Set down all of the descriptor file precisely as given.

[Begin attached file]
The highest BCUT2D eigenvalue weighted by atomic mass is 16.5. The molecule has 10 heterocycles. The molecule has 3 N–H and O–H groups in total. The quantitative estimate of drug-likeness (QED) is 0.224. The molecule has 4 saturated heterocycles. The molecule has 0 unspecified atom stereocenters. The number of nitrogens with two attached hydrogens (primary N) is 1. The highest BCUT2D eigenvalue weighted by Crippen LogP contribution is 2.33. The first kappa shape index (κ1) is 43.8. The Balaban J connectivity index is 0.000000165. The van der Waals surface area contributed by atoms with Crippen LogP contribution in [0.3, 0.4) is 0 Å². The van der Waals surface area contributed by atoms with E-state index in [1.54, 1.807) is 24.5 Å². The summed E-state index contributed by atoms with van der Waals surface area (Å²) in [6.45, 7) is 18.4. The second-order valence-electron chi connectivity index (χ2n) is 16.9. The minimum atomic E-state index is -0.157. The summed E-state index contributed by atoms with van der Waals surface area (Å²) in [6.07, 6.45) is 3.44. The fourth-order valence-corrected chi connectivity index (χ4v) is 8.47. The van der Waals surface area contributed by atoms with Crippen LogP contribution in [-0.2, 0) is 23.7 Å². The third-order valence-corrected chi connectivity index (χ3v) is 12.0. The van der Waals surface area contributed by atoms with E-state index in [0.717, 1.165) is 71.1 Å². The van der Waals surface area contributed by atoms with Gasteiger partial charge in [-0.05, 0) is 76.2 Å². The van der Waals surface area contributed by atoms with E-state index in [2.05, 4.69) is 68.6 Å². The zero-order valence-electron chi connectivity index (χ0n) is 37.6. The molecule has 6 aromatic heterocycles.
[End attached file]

The highest BCUT2D eigenvalue weighted by atomic mass is 16.5. The molecule has 10 heterocycles. The molecule has 3 N–H and O–H groups in total. The quantitative estimate of drug-likeness (QED) is 0.224. The molecule has 4 saturated heterocycles. The molecule has 0 unspecified atom stereocenters. The number of nitrogens with two attached hydrogens (primary N) is 1. The highest BCUT2D eigenvalue weighted by Crippen LogP contribution is 2.33. The first kappa shape index (κ1) is 43.8. The Balaban J connectivity index is 0.000000165. The van der Waals surface area contributed by atoms with Crippen LogP contribution in [0.3, 0.4) is 0 Å². The van der Waals surface area contributed by atoms with E-state index in [1.54, 1.807) is 24.5 Å². The summed E-state index contributed by atoms with van der Waals surface area (Å²) in [6.45, 7) is 18.4. The second-order valence-electron chi connectivity index (χ2n) is 16.9. The minimum atomic E-state index is -0.157. The summed E-state index contributed by atoms with van der Waals surface area (Å²) in [6.07, 6.45) is 3.44. The fourth-order valence-corrected chi connectivity index (χ4v) is 8.47. The van der Waals surface area contributed by atoms with Crippen LogP contribution in [-0.2, 0) is 23.7 Å². The third-order valence-corrected chi connectivity index (χ3v) is 12.0. The van der Waals surface area contributed by atoms with E-state index in [0.717, 1.165) is 71.1 Å². The van der Waals surface area contributed by atoms with Gasteiger partial charge in [-0.05, 0) is 76.2 Å². The van der Waals surface area contributed by atoms with E-state index in [2.05, 4.69) is 68.6 Å². The zero-order valence-electron chi connectivity index (χ0n) is 37.6. The molecule has 6 aromatic heterocycles.